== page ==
If you don’t know, as a kid I was a obsessed with horses. I rode competitively for a while in hunter jumper and dressage, and when I wasn’t at the barn, I was reading the entire [amazon text=The Saddle Club series&asin=B00J2J20P8] (shout out for Stevie! She was so cool. Did anyone else kinda want to be her?!) and Black Beauty and My Friend Flicka and Misty of Chincoteague… or playing with my horse figurines… or studying different kinds of horses. You get the idea.
So on every trip Rick and I take I scheme to find some way to horseback ride while we’re there. Rick is a really good sport about it, in fact, he might not admit it, but I think he has a little horse fever now too! And he would tell you that my scheming is never really all that sneaky because A) I’m predictable. If we’re going a trip, I’m going to be looking for what kind of riding options there are in that area. (“Rick, Antarctica has horses, right??” j/k… kind of), and B) I get way too excited when I find some where we can ride and can’t contain myself.
So far we’ve ridden in
Costa Rica, tied for my favorite, Esteban and his family are amazing!
In the U.S. lots of places, but most recently Colorado
…and now add India to the list!
So the childhood bucket list item – the dream of riding Black Beauty! And I got to do it yesterday!! He was seriously, movie-worthy gorgeous horse. My Black Beauty was a Marwari horse, a rare breed only found here in Rajasthan India. One of the characteristic features are the curved in, crescent shaped ears – so cute!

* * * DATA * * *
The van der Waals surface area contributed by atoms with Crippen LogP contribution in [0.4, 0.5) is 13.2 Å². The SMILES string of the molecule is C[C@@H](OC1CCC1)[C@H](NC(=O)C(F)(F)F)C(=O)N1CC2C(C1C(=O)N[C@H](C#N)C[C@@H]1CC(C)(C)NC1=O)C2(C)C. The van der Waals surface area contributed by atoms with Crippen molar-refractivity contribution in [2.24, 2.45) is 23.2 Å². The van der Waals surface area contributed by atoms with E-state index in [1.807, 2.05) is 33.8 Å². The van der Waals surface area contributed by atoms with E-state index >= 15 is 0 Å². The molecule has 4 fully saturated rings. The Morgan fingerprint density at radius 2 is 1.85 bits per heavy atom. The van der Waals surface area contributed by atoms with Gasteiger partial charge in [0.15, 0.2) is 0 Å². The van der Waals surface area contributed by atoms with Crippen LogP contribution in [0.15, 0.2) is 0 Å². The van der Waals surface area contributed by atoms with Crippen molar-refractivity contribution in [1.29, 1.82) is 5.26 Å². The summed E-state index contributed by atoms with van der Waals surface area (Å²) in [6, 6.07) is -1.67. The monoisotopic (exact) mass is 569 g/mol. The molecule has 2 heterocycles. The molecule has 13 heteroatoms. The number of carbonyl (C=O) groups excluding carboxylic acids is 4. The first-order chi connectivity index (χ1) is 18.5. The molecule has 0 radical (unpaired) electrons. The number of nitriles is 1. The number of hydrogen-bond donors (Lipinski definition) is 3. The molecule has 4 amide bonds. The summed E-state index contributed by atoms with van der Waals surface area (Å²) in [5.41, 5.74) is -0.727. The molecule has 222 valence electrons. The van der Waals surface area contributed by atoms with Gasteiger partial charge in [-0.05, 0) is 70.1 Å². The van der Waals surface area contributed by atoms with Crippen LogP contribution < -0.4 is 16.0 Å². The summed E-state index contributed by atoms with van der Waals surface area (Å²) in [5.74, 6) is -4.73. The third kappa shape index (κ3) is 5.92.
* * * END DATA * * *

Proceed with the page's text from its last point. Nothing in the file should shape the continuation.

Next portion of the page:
They are warm-blooded horses, known for their stamina in the desert and for being very brave. They were bred as warhorses, and learned very fancy moves because they would have to carry their riders into battle against enemies who were riding elephants. So these horses were trained to stand on their hind legs in battle so their rider could reach his opponent on an elephant’s back and attack him. Now they are generally trained in dressage. They have a beautiful gate.
My wonderful horse was incredibly affectionate, smooth gaited and a bit high spirited. It was a dream riding him.
Super friendly people everywhere that just want to chat. To ask where you’re from, how long you’re here, tell you about their city, the culture. It was amazing – true genuine hospitality and friendliness. Everywhere!
It is the festival of lights and, boy, do they decorate accordingly! There are Christmas lights everywhere – it’s really festive and puts you in a fun mood. And while the strings of lights were cool, my favorite part were the little candle flames everywhere giving off this warm glow.
Rick is a celebrity. Photo ops!
We had a lot of folks asking to take photos with us. It was quite funny to us. And as soon as we would say okay to one guy, there were 10 more that appeared wanting pictures too! Like they were just waiting for the first brave guy to ask. We humored just about everyone that asked… even when it meant we were standing around for photos for 15 minutes. And we just get a picture with them too – because, why not? It’s fun… but the staring does get a little weird after a while. Crazy eyes!